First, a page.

one of a set of rules coping with the problem that forward-looking information poses for securities disclosure laws. For decades, the disclosure of forward-looking information was generally prohibited by the Securities and Exchange Commission (SEC). That policy changed in the 1970s. To encourage disclosure of forward-looking information notwithstanding certain vulnerabilities, including the tendency of predictions to be embarrassed by the passage of time, regulators developed safe harbors. The SEC promulgated a safe harbor in 1970, see SAFE HARBOR RULE FOR PROJECTIONS, Securities Act Release No. 532, 1979 WL 181199 (June 25, 1979) (codified as amended at 17 CFR §§ 230.175, 240.3b-6); and Congress followed suit in 1995 [with the Reform Act]. Bespeaks caution is the courts' contribution (Iowa Public Emps. Retirement Sys. v MF Global, Ltd., 620 F3d 137, 141 [2d Cir 2010]).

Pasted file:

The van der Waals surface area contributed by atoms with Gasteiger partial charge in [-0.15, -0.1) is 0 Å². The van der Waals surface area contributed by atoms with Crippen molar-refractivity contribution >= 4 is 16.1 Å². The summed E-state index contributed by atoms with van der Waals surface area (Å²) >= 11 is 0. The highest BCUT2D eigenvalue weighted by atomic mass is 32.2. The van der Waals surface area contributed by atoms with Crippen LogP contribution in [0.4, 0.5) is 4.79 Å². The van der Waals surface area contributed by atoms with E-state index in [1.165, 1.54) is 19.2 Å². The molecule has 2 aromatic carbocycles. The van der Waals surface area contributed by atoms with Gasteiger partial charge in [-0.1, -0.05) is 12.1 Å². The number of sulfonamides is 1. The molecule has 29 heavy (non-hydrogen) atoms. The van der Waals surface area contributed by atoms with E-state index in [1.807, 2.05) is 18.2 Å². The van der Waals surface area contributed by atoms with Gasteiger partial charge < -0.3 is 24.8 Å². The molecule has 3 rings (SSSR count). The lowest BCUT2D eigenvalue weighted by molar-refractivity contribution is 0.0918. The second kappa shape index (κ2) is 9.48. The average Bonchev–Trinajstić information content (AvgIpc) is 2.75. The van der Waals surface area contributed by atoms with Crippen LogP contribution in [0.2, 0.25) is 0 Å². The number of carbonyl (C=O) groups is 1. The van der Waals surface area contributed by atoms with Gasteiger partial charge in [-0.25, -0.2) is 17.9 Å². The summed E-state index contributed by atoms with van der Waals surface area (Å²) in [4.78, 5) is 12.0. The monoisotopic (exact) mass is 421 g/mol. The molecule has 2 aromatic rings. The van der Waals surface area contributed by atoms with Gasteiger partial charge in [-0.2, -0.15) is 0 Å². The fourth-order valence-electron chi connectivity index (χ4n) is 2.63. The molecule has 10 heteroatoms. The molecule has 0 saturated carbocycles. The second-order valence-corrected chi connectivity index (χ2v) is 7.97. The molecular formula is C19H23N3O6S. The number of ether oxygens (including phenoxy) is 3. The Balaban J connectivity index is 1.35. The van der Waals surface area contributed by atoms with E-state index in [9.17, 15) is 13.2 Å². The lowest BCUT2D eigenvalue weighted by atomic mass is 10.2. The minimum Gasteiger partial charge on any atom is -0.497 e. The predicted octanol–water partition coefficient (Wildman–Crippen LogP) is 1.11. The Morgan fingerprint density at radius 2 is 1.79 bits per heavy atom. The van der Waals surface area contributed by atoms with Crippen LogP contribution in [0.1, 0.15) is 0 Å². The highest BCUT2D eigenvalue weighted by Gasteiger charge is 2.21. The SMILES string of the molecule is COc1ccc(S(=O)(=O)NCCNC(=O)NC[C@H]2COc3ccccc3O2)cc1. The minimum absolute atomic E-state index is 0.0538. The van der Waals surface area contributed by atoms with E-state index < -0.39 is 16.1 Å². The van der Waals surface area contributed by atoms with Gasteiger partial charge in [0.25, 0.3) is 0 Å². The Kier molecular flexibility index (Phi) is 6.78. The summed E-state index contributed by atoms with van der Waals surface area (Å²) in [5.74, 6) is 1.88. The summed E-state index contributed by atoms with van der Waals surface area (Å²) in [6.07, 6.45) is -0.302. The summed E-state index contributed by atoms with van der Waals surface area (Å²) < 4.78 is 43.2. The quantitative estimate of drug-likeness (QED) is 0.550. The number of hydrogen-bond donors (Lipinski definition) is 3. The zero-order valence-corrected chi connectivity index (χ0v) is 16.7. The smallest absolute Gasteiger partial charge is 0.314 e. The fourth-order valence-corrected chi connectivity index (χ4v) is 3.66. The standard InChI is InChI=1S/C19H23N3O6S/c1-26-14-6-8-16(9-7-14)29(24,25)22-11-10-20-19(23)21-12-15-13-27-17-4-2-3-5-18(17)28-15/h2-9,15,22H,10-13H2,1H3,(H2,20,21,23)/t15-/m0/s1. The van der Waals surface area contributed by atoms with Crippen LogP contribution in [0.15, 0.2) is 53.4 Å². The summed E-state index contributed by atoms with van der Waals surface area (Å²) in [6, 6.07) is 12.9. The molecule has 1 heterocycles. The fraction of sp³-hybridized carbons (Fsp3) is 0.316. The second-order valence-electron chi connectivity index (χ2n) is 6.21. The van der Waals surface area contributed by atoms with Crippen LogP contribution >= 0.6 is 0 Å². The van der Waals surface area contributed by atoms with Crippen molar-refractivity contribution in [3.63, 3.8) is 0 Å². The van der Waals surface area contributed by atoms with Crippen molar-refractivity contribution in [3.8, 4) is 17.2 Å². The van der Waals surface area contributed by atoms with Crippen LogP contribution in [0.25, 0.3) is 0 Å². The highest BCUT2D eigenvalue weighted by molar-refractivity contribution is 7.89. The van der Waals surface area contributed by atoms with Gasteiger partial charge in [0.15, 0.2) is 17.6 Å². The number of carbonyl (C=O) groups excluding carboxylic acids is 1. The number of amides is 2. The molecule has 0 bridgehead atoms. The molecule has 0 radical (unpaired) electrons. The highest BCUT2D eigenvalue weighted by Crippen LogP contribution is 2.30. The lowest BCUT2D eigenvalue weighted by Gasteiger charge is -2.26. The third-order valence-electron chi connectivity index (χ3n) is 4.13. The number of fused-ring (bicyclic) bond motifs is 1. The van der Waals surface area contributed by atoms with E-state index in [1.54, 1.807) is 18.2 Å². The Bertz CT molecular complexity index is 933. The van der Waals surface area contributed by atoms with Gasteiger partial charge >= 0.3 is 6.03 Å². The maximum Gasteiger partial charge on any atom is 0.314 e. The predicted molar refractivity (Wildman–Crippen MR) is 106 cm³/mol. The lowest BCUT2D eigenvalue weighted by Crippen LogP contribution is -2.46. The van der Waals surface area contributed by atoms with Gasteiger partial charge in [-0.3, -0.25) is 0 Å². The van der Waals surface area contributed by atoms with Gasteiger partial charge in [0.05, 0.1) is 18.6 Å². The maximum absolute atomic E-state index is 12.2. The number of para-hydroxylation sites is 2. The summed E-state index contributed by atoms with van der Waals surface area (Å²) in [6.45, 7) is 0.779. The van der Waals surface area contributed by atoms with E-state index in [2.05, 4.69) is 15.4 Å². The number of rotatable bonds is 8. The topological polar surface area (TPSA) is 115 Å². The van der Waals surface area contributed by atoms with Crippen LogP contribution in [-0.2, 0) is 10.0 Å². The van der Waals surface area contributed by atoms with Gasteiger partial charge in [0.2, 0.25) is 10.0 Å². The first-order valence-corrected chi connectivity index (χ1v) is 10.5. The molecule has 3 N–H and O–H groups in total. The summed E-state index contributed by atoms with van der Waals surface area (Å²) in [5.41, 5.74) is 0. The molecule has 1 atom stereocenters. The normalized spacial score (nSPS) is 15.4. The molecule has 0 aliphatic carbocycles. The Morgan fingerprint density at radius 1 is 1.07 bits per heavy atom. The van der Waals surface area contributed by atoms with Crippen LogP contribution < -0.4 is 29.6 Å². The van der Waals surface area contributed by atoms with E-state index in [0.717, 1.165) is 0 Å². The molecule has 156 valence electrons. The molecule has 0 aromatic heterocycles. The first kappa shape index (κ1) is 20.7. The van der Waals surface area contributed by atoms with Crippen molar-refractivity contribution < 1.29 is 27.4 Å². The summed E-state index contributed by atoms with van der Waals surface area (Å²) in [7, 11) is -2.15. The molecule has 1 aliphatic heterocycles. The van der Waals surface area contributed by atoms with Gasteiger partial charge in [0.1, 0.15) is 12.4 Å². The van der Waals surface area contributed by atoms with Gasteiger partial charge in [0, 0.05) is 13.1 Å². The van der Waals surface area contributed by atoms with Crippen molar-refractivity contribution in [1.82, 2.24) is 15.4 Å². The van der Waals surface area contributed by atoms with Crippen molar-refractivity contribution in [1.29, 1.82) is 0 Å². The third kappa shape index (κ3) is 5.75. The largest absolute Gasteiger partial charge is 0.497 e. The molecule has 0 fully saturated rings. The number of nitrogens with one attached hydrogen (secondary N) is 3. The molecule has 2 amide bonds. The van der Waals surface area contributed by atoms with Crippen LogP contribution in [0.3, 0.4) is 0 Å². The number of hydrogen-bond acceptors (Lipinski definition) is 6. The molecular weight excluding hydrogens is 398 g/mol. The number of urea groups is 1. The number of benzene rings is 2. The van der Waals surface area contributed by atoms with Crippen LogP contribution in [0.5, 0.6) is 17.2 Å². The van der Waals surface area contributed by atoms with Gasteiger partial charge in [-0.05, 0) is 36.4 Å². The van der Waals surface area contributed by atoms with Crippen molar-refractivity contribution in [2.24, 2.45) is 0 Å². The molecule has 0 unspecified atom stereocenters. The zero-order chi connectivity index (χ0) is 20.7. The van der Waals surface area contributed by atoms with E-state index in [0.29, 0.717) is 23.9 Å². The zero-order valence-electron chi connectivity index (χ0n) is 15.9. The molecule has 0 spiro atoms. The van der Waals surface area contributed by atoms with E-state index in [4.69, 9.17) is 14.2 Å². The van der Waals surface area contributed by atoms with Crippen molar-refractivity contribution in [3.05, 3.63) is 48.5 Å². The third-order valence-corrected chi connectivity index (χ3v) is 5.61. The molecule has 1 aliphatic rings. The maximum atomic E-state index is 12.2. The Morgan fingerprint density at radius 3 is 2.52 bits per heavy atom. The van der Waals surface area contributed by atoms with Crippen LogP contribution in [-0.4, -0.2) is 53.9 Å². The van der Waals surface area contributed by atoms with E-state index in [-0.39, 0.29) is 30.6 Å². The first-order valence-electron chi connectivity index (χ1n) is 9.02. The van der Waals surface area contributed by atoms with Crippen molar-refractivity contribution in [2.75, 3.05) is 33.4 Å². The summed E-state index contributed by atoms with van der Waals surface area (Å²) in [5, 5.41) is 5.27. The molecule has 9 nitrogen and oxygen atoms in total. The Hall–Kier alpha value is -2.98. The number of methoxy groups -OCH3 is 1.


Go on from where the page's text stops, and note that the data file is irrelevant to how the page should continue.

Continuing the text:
Under the doctrine, "alleged misrepresentations in a stock offering are immaterial as a matter of law [where] it cannot be said that any reasonable investor could consider them important in light of adequate cautionary language set out in the same offering" (Halperin v eBanker, Inc., 295 F3d 352, 357 [2d Cir 2002]; Rombach v Chang, 355 F3d 164, 174 [2d Cir 2004]). When such cautionary language is included, courts analyze:

the allegedly fraudulent materials in their entirely to determine whether a reasonable investor would have been misled. The touchstone of the inquiry is not whether isolated statements within a document were true, but whether defendants' representations or omissions, considered together and in context, would affect the total mix of information and thereby mislead a reasonable investor regarding the nature of the securities offered. (Halperin, 295 F3d at 173).